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Wisconsin roundup: Obamacare about to begin its fourth signup season; Wausau teen gets 13 years for killing another teen; and 10 more state news stories

The fourth annual signup period begins Nov. 1 for Wisconsinites who want new health insurance as part of the Affordable Care Act.

On Wednesday, U.S. Health and Human Services Secretary Sylvia Burwell said almost 14 million Americans would most likely sign up -- reflecting what she calls "robust" growth.

In Wisconsin, average monthly premiums for the 224,000 Obamacare clients are going up by an average of 16 percent -- and some could pay 31 percent more.

The Obama administration says tax subsidies should cover most of the increases for the eight of every 10 people who are eligible for tax breaks.

Open enrollment ends Dec. 15 for coverage that takes effect Jan. 1, and the enrollment deadline is Jan. 31 for coverage that begins next spring.


Wausau teen gets 13 years for killing another teen

WAUSAU  --  A 16-year-old Wausau boy will serve 13 years in prison for stabbing another teen. Dylan Yang must also spend another 17 years in extended supervision for the death of 13-year-old Isaiah Powell in February of last year, as two groups of teens confronted each other outside Yang's home.

Members of both families were among about 100 people at Wednesday's sentencing -- and the strong emotions of the case prompted extra security at the Marathon County Courthouse.

At a protest rally in May, Hmong residents said Yang should have been charged as a juvenile and the Wausau schools should do more to stop bullying. But Circuit Judge Lamont Jacobson put the blame on Yang, saying the teen called his brother to go to a dance after the stabbing, instead of calling police or an ambulance service.

-- Mike Warren, WDLB-WOSQ, Marshfield


State explains its request to uphold Dassey conviction

MADISON  --  The state Justice Department has filed a 151-page legal brief to back up its claim that Brendan Dassey should remain convicted in the brutal 2005 murder of Teresa Halbach.

The state is appealing a federal magistrate's decision from August which overturned Dassey's conviction for helping his uncle Steven Avery rape, shoot and burn the 25-year-old Halbach at their family's auto salvage yard in Manitowoc County.

Magistrate William Duffin said Dassey -- who was 16 at the time -- could not deal with law enforcement techniques that drew confessions out of him. Duffin said it violated Dassey's rights but the state insists the confessions were voluntary, and officers used techniques "that have been upheld by court after court."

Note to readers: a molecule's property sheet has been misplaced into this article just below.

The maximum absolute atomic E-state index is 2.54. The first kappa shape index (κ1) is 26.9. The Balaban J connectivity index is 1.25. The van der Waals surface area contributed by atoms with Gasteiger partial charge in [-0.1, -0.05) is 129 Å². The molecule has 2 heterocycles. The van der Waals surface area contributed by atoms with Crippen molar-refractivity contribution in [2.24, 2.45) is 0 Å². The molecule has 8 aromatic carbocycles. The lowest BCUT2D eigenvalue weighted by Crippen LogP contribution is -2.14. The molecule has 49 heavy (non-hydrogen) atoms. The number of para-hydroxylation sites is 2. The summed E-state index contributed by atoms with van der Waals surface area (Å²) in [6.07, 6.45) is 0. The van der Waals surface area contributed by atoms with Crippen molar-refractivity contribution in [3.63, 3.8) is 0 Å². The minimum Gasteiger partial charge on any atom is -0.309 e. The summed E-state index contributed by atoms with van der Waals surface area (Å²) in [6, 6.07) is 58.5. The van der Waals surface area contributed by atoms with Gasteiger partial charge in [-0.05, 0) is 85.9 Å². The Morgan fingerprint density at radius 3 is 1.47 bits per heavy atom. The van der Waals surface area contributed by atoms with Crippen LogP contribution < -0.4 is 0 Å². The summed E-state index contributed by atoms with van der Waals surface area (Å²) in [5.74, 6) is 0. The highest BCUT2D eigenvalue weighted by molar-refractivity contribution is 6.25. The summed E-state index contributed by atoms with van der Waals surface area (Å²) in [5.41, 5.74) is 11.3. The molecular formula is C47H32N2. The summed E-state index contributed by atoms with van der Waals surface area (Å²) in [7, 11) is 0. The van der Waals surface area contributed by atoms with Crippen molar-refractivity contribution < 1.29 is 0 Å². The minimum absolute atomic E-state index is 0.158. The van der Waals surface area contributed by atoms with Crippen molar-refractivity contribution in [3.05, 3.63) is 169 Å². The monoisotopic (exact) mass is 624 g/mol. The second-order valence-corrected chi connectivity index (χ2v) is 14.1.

The reversal of Dassey's conviction, and Avery's new appeal of his, come just months after the Netflix series "Making a Murderer."


State DOT: Total vehicle miles driven sets new record

MADISON  --  A new record has been set for the total number of miles driven on Wisconsin roads. According to the state DOT, cars and trucks drove a total of 62.1 billion miles in Wisconsin last year -- an increase of 2.1 billion miles from the previous year, the largest hike in 17 years.

Wisconsin uses a national standard for measuring its highway usage -- and it's based on fuel consuMption, traffic counts and the monitoring of highway performance.

Officials cite a growing economy, a larger population and lower gas prices for the jump in traffic. Transportation Secretary Mark Gottlieb says commercial vehicle traffic has risen 20 percent in the past four years -- and the agency is working on a new freight vehicle plan that's expected to be completed early next year.


Schneider National to pay $28 million to settle suit

GREEN BAY  --  The Schneider National trucking firm of Green Bay will pay $28 million to settle a class action lawsuit in California.

Drivers accused the company of not giving them all of the pay to which they were entitled. Reports say about 7,700 Schneider employees between 2004 and May of this year will share about $18 million, and their lawyers would get more than  $9 million.

Schneider National denies wrongdoing, and says it agreed to the settlement to get the case resolved.


Debate: Trump's noncommital on accepting election results trumps all

Wisconsin Republicans got part of what they wanted, when the final presidential debate had a larger discussion of the issues than the first two. But Donald Trump stole the show when he refused to say if he would accept the results of the Nov. 8 election, telling anchor Chris Wallace he would keep him "in suspense."

The Washington news website The Hill says Trump's remarks were a stark contrast to those made by his running mate Mike Pence and his daughter Ivanka, who is scheduled to campaign for her father Thursday in Wauwatosa and Eau Claire.

Earlier Wednesday, the Trump campaign staged a conference call in which state Senate Majority Leader Scott Fitzgerald and House Republican Glenn Grothman both said Trump needed to stick to the issues during the debate -- and indeed, Trump and Democrat Hillary Clinton spent more time on things like taxes, immigration, gun control and foreign policy.